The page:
“When your premium in this conference is on high scoring, because that’s how you win this meet, you need to get those top-three finishes and you have to have a bunch of them,” Braman said, assessing the first day of competition. “We qualified really well and competed really well, and we’re only a couple of centimeters away from being even four points better. If you look across the board, a lot of teams that are chasing on the men’s side, had a pothole or two that they hit. … For the most part we managed to avoid the big miss, which is important to do on Friday and Saturday.”
FSU’s women also performed well in the qualifying rounds of the 200 and 1500. Anne Zagre advanced to the finals by winning her 200 heat in 23.80, while Kali Davis-White is moving on by virtue of time (23.79) after placing third in her preliminary heat.
Two of FSU’s three 1500-meter entrants advanced to Saturday’s final, with Georgia Peel winning her heat in commanding fashion (4:23.68) and Linden Hall advancing on time (4:23.17) after placing third in her section.
One of the biggest developments of the day was the performance of redshirt freshman Grete Sadeiko in the heptathlon. The No. 2 seed entering the competition, she rolled up a career-best 3,446 points and takes a 179-point lead into Friday’s final three events. Sadeiko’s breakout performance was aided by three all-time best marks in three of the first four events.
Sadeiko opened the day with lifetime-best mark of 14.09 in the 100-meter hurdles, the third-fastest mark in the field of 14 competitors, good for 966 points. The Estonia native kept her big day going when she cleared 1.76 meters (5-9.25) in the high jump, tops in the field and worth 928 points, then matched that with the best shot put throw (12.55m/41-2.25).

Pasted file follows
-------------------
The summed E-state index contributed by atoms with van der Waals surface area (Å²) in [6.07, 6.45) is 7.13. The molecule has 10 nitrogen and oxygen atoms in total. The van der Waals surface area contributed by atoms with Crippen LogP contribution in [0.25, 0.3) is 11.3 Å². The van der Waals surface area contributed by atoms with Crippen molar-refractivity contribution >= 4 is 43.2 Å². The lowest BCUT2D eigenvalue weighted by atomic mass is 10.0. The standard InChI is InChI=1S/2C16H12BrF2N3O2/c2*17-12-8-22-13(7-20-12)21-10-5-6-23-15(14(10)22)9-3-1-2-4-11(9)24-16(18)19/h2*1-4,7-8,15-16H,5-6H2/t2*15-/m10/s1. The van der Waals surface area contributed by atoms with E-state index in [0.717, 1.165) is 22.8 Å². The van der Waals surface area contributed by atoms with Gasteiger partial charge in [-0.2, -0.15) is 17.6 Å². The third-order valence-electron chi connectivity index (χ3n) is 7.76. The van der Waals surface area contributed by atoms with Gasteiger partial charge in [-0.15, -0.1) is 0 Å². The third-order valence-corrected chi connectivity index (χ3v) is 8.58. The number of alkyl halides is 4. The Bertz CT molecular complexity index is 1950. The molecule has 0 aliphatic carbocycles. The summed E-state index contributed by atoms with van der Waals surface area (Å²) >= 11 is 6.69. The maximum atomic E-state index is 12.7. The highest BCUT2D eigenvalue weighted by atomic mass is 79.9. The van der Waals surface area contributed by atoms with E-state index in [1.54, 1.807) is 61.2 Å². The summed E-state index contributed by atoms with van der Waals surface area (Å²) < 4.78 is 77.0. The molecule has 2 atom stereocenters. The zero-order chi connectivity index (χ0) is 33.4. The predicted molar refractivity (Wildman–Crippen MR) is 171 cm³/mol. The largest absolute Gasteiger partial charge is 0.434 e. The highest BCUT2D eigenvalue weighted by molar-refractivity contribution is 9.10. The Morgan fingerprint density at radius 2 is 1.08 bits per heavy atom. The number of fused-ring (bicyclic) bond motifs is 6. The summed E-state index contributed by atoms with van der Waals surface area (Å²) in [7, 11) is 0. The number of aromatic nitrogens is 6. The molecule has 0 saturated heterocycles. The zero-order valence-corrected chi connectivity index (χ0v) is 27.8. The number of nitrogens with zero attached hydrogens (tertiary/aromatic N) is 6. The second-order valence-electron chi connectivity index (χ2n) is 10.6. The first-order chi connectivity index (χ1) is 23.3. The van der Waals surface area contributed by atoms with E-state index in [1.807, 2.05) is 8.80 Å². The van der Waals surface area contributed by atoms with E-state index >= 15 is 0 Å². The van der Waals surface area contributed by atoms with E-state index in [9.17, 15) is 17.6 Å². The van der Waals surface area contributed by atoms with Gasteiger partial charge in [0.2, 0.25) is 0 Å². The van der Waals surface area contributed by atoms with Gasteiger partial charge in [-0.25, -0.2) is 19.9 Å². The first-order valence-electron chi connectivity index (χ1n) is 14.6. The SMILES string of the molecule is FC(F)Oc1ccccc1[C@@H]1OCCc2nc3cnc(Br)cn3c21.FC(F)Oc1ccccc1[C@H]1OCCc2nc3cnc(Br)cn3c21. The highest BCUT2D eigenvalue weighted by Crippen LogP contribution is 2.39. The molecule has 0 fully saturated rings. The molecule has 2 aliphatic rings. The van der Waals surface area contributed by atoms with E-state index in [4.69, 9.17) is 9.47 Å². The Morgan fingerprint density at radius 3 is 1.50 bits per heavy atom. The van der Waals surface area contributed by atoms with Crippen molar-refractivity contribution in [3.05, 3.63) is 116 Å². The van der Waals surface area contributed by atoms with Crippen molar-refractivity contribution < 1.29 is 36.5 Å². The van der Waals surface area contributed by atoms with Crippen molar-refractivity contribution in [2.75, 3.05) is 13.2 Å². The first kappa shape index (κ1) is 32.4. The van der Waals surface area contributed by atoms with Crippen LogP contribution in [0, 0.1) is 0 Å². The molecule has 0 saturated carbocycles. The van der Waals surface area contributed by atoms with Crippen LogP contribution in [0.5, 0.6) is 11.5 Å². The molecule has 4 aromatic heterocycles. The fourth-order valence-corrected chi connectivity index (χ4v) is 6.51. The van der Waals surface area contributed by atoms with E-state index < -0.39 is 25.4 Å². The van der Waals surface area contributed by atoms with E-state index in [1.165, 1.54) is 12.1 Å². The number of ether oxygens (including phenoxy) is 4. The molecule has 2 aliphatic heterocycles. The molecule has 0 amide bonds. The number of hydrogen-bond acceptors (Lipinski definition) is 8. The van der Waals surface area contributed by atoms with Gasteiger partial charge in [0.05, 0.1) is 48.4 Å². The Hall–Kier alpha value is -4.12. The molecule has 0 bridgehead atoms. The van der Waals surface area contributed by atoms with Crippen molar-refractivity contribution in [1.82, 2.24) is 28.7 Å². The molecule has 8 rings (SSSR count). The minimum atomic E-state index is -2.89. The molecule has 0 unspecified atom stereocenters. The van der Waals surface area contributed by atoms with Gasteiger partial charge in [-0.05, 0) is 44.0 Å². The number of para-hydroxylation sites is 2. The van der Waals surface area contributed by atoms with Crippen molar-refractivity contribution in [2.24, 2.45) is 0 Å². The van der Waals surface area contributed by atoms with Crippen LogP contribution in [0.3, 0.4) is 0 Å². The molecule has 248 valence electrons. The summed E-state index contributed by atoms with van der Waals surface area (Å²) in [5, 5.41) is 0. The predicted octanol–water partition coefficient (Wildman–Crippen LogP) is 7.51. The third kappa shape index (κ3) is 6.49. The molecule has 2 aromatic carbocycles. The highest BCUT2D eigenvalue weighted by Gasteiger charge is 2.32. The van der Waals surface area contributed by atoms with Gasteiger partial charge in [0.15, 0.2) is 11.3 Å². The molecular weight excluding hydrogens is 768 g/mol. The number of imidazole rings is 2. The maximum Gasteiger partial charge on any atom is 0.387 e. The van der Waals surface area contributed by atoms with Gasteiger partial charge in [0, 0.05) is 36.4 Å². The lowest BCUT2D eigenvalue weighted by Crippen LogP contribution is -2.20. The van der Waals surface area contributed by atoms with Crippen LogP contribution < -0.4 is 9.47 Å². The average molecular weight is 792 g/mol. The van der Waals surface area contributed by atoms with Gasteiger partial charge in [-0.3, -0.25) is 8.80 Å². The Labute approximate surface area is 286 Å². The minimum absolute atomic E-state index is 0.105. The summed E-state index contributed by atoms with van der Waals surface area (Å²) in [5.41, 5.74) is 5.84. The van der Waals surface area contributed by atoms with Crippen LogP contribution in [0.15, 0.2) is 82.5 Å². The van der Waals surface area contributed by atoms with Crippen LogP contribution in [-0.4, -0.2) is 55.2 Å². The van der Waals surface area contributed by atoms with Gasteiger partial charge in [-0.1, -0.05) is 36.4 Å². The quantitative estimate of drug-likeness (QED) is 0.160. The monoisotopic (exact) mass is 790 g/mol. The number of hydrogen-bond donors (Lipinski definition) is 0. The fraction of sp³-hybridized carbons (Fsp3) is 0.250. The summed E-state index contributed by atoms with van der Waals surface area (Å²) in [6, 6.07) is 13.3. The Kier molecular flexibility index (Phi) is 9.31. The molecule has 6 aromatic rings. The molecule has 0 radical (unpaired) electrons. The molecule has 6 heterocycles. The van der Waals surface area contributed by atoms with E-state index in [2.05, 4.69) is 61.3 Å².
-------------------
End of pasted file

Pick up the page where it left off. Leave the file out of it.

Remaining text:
“It’s almost to exciting,” Sadeiko said. “In the heptathlon if you get going good in your first event it puts you in a good place, like you can perform well in everything else. That’s what we’ve been working for. ..
“Inside I knew I was ready to do it. Last weekend put a lot of confidence in me.”
With a school record and a chance to secure an NCAA Championship berth in her sights, Sadeiko doesn’t plan to do anything different Friday.
“What really helped me today was that I wasn’t really over-thinking,” she said. “I took everything that I know in practice and just put it into the competition. That’s the same thing I need to do tomorrow.”
Collectively, the Seminoles will try and follow the same pattern as they chase a potential sweep of both the men’s and women’s ACC Indoor and Outdoor team titles.
Friday’s action begins with the women’s javelin at 11:30 a.m. and concludes with the men’s steeplechase final at 8 p.m. Competition will be streamed live on ESPN3 beginning at 4:30 p.m. http://es.pn/1ewFdZX and you can access live stats throughout the meet at http://theacc.co/OTFlivestats.
You can also follow the action via Twitter @FSU_Track using the tags #Noles and #ACCOTF. A complete recap at the conclusion of each day will posted at www.Seminoles.com with photo galleries and stories also posted to the official Florida State Track and Field facebook page https://www.facebook.com/FSUTrack.